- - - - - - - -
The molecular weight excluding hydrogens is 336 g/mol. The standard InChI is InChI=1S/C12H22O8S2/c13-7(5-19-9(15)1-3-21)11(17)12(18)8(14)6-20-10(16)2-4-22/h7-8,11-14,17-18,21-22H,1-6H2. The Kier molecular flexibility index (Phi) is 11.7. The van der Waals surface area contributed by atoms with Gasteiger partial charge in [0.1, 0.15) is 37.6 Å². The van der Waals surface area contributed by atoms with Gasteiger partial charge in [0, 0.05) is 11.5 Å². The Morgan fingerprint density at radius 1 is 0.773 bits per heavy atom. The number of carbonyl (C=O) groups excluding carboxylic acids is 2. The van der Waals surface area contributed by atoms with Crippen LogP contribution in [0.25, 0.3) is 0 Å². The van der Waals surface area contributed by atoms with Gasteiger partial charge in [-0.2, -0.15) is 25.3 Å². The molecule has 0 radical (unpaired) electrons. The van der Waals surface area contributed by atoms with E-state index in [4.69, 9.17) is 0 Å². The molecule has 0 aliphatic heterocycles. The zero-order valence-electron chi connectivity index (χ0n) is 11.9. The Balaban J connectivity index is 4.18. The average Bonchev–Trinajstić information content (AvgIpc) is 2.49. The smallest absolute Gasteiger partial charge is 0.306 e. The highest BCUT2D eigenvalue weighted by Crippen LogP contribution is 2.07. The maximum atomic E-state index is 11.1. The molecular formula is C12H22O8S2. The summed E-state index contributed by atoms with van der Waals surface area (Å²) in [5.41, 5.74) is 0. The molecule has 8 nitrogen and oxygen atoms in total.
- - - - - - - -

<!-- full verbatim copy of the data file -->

The molecular weight excluding hydrogens is 336 g/mol. The standard InChI is InChI=1S/C12H22O8S2/c13-7(5-19-9(15)1-3-21)11(17)12(18)8(14)6-20-10(16)2-4-22/h7-8,11-14,17-18,21-22H,1-6H2. The Kier molecular flexibility index (Phi) is 11.7. The van der Waals surface area contributed by atoms with Gasteiger partial charge in [0.1, 0.15) is 37.6 Å². The van der Waals surface area contributed by atoms with Gasteiger partial charge in [0, 0.05) is 11.5 Å². The Morgan fingerprint density at radius 1 is 0.773 bits per heavy atom. The number of carbonyl (C=O) groups excluding carboxylic acids is 2. The van der Waals surface area contributed by atoms with Crippen LogP contribution in [0.25, 0.3) is 0 Å². The van der Waals surface area contributed by atoms with Gasteiger partial charge in [-0.2, -0.15) is 25.3 Å². The molecule has 0 radical (unpaired) electrons. The van der Waals surface area contributed by atoms with E-state index in [4.69, 9.17) is 0 Å². The molecule has 0 aliphatic heterocycles. The zero-order valence-electron chi connectivity index (χ0n) is 11.9. The Balaban J connectivity index is 4.18. The average Bonchev–Trinajstić information content (AvgIpc) is 2.49. The smallest absolute Gasteiger partial charge is 0.306 e. The highest BCUT2D eigenvalue weighted by Crippen LogP contribution is 2.07. The maximum atomic E-state index is 11.1. The molecular formula is C12H22O8S2. The summed E-state index contributed by atoms with van der Waals surface area (Å²) in [5.41, 5.74) is 0. The molecule has 8 nitrogen and oxygen atoms in total.